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Listening In On Ambient Music’s “Beautiful Blandness”

March 8, 2016

Center for New Music

Berlin-based, new music guitarist Seth Josel appeared at the Center for New Music last Tuesday in Danny Clay’s ongoing curatorial series Don’t Be a Stranger. Josel was equipped with a flat-top, acoustic, steel-string guitar — a kind of guitar much commonly encountered on classical stages than its nylon or even electric counterpart.

There were good reasons for this unusual choice, however, as the instrument’s quicker attack, longer sustain, and brilliant voice were indeed perfectly suited for the task at hand —a performance of point/wave, Catherine Lamb’s evening length piece for guitar and live ambient processing.

Lamb, born in Washington, is now based in Germany, like Josel. She has forged an exciting and individual musical style which has been influenced by her study of Hindustani classical music and by her teachers at Cal Arts, James Tenney (whose uncategorizable, experimental music was partly driven by his theoretical interests) and Michael Pisaro (who is a master of the slow, quiet, extended duration form).

The music had already begun as the audience arrived: The performance space gently resounded with the “ambient chord,” a series of pulsating drones whose behavior was controlled from a computer algorithm interpreting the audio captured by an inconspicuous microphone set up in the Center’s mail slot. When I first heard about the performance, I had anticipated (and perhaps feared) the ambient processing would reflect the urban cacophony of the concert’s Taylor St. location. I was pleasantly surprised to verify that the environmental sounds were used more as a generator of parametric controls than a source of sounds.

The ambient chord and the guitar were connected by their shared tuning — a just intonation scheme that favored higher, more complex harmonics, while maintaining a relatively consonant and inviting surface. The music unfolded as a series of sound events (either block-chords or slow, arpeggiated gestures of two to four notes) which the guitarist had to “place” within the resonance of the electronic accompaniment. These events were made almost entirely of open string pitches and natural harmonics, with the occasional fretted note chosen so as not to diverge from the purity of the tuning (fretted intervals of a second, fourth, and fifth being quite close to their just counterparts on an equal-tempered fretboard.)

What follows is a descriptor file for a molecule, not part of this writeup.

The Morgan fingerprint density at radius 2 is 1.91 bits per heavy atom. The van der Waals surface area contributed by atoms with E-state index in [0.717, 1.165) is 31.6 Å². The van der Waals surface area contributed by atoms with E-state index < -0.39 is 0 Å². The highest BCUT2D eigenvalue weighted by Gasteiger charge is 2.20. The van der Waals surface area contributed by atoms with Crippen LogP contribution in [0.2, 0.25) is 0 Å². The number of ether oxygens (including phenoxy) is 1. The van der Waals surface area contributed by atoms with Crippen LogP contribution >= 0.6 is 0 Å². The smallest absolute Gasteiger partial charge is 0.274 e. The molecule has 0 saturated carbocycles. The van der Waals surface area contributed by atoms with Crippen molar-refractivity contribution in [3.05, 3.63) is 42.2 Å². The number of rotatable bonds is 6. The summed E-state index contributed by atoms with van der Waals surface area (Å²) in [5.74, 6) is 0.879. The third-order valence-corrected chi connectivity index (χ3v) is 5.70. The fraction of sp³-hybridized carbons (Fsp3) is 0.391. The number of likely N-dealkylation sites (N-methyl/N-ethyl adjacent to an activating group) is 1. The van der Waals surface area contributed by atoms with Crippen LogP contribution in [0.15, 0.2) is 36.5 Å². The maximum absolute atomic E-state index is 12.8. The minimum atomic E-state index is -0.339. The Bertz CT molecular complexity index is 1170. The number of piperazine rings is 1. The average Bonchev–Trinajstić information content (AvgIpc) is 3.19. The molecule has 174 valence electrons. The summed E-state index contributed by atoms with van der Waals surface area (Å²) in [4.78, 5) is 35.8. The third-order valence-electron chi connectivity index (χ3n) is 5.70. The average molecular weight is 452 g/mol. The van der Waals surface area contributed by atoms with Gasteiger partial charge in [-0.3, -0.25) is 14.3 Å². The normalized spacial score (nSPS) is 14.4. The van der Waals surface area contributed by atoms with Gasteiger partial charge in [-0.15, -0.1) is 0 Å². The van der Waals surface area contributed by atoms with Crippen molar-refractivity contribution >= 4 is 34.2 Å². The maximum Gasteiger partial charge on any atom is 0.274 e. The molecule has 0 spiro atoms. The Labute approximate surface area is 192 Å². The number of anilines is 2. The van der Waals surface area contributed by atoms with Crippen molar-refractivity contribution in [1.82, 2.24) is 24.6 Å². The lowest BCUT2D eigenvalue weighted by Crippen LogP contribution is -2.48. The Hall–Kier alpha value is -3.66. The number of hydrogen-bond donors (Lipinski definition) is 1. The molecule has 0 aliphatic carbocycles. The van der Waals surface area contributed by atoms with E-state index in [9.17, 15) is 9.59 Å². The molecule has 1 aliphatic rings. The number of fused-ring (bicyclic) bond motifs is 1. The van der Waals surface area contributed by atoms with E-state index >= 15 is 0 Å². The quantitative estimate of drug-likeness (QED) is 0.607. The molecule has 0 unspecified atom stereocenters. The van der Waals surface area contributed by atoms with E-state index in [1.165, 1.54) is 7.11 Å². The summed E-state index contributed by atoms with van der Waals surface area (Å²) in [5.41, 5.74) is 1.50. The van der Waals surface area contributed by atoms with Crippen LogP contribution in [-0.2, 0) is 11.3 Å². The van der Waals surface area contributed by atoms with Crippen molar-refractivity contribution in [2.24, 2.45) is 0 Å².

The sequence of sonorities was long but cyclical, allowing the audience to eventually catch glimpses of its repeating structure over the length of the performance, which lasted over one hour. Yet as time slowly passed I simply lost myself in the ever-evolving yet familiar soundscape: I was quite surprised at the elapsed length, which I would have guessed had lasted about half the time it actually did.

Despite my initial reservations, the steel string guitar proved to have been an insightful choice on the composer’s part—the instrument’s brighter-sounding harmonics lingered longer in the space before eventually blending with the ambient chord, blurring the sonic distance between the two and evoking the “points in a wave” analogy implied in the title.

Throughout the performance, Josel demonstrated razor-sharp focus by sustaining his attention and commitment over the extended duration of time, and producing consistently pure sounds devoid of excessive noise. The same could not be said of the Center’s notoriously boisterous surroundings; yet even those intrusions seemed to fit in the musical space that Lamb had created, resonating for a moment before dissolving into the ongoing wave.

Giacomo Fiore is an Italian-born guitarist and musicologist specializing in U.S. Experimentalism and intonation. He teaches at the San Francisco Conservatory, USF, and UCSC.

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